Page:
Screened as part of NZIFF 2006
The Balanda and the Bark Canoes is one of the more fascinating ‘making of’ documentaries you’ll ever see – just as Ten Canoes is one of the more unusual features. Responding to an invitation to transcribe aboriginal story-telling to the cinema screen, director Rolf de Heer found himself learning on the job. The concept of rehearsal – or any feigned action, it seems – is a violation of basic principles for many of the Aboriginal actors. Stories must be told in the correct order, and not chopped up to suit a location schedule. No man and woman who couldn’t be married in life can be cast as husband and wife. No woman who isn’t playing a wife should be permitted to see the naked men on set – even actual wives are excluded. Second takes are interpreted failure. Ironically the infusion of Aboriginal culture is two-way, with the Aboriginal collaborators reabsorbing much of their own culture – learning how to fashion a bark canoe, no less – from what their forebears revealed to the 30s ethnographic photographer Donald Thompson. His photographs are the model for de Heer’s film.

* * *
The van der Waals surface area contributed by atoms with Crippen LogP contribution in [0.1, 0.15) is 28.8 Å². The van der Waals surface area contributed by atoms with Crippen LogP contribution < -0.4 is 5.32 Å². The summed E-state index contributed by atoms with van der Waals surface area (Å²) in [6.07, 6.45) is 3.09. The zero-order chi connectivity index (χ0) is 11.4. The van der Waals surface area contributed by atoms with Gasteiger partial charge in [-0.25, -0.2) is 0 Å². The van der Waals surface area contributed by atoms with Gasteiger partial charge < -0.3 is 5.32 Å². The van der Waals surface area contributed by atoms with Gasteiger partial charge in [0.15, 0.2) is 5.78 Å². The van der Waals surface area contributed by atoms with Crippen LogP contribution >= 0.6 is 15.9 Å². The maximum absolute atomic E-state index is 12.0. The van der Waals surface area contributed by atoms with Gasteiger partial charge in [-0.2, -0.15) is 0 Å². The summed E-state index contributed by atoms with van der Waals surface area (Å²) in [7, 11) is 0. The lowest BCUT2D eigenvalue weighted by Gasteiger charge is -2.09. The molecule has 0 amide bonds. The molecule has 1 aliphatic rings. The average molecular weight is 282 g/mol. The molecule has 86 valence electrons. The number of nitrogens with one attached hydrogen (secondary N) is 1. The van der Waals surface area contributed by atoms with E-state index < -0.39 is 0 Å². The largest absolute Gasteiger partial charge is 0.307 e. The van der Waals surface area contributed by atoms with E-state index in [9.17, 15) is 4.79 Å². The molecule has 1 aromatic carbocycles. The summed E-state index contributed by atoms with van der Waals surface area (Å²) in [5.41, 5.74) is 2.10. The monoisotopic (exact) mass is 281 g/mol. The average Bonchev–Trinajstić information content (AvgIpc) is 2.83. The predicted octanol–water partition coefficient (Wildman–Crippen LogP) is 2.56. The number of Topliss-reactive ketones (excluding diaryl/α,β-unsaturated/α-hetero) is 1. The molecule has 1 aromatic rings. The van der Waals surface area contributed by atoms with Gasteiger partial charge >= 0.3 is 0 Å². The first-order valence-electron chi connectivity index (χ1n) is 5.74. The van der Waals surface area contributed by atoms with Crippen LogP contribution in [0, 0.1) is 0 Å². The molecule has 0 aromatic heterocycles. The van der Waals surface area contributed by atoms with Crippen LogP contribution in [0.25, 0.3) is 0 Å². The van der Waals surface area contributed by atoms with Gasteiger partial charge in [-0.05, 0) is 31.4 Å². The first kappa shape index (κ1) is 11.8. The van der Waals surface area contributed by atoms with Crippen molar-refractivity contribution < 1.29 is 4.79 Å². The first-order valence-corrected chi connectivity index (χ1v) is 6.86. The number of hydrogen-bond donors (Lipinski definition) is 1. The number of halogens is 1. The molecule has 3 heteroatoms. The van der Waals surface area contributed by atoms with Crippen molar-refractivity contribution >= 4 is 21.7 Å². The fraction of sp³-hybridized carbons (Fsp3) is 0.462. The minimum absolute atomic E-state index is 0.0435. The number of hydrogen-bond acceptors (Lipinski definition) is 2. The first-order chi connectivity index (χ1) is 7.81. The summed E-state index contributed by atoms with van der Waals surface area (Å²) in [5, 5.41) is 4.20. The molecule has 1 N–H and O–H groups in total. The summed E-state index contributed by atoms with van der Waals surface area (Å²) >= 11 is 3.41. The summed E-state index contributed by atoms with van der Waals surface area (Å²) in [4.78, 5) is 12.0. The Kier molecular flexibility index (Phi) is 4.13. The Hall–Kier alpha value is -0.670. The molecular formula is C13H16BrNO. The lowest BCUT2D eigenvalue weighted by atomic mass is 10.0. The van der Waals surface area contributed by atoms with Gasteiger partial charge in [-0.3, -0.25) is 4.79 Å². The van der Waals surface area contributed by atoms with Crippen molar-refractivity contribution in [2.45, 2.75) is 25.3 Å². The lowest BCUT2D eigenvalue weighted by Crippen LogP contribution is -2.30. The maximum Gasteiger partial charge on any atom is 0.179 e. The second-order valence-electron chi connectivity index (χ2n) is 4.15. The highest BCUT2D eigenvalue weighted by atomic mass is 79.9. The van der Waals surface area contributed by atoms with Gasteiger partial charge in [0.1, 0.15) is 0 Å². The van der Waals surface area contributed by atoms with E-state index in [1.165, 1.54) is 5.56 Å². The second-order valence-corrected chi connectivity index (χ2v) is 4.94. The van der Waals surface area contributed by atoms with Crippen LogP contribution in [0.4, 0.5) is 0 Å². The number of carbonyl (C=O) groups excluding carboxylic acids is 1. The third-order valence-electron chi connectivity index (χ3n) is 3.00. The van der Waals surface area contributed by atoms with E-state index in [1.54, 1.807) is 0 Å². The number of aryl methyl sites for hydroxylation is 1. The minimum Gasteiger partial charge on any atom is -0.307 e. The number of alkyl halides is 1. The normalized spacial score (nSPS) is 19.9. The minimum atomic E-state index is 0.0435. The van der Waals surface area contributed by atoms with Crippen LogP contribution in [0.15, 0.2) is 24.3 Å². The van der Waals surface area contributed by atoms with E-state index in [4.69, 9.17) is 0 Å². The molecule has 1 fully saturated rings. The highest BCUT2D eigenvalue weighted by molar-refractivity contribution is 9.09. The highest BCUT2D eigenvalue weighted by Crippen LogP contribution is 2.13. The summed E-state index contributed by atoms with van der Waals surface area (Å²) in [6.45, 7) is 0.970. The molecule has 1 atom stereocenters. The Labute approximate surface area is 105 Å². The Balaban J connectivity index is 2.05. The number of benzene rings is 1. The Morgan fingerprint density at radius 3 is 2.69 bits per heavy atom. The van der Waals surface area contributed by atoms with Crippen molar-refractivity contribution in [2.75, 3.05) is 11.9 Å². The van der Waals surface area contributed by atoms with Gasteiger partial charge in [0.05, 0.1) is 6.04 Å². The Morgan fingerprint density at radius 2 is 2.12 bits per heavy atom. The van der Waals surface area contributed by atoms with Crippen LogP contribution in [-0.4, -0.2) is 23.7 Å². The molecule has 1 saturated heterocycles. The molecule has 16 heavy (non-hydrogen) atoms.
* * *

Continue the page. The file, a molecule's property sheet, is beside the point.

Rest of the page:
“Centered on cross-cultural issues tackled by writer-director de Heer, co-director Peter Djigirr and their Aboriginal collaborators, the documentary gracefully illustrates storytelling methodology on both sides of the cultural divide... Taking misunderstandings and near-disasters in its stride, this heartfelt documentary emerges as an uplifting account of how a free-for-all discussion topic evolved into a viable cinematic entity.” – Richard Kuipiers, Variety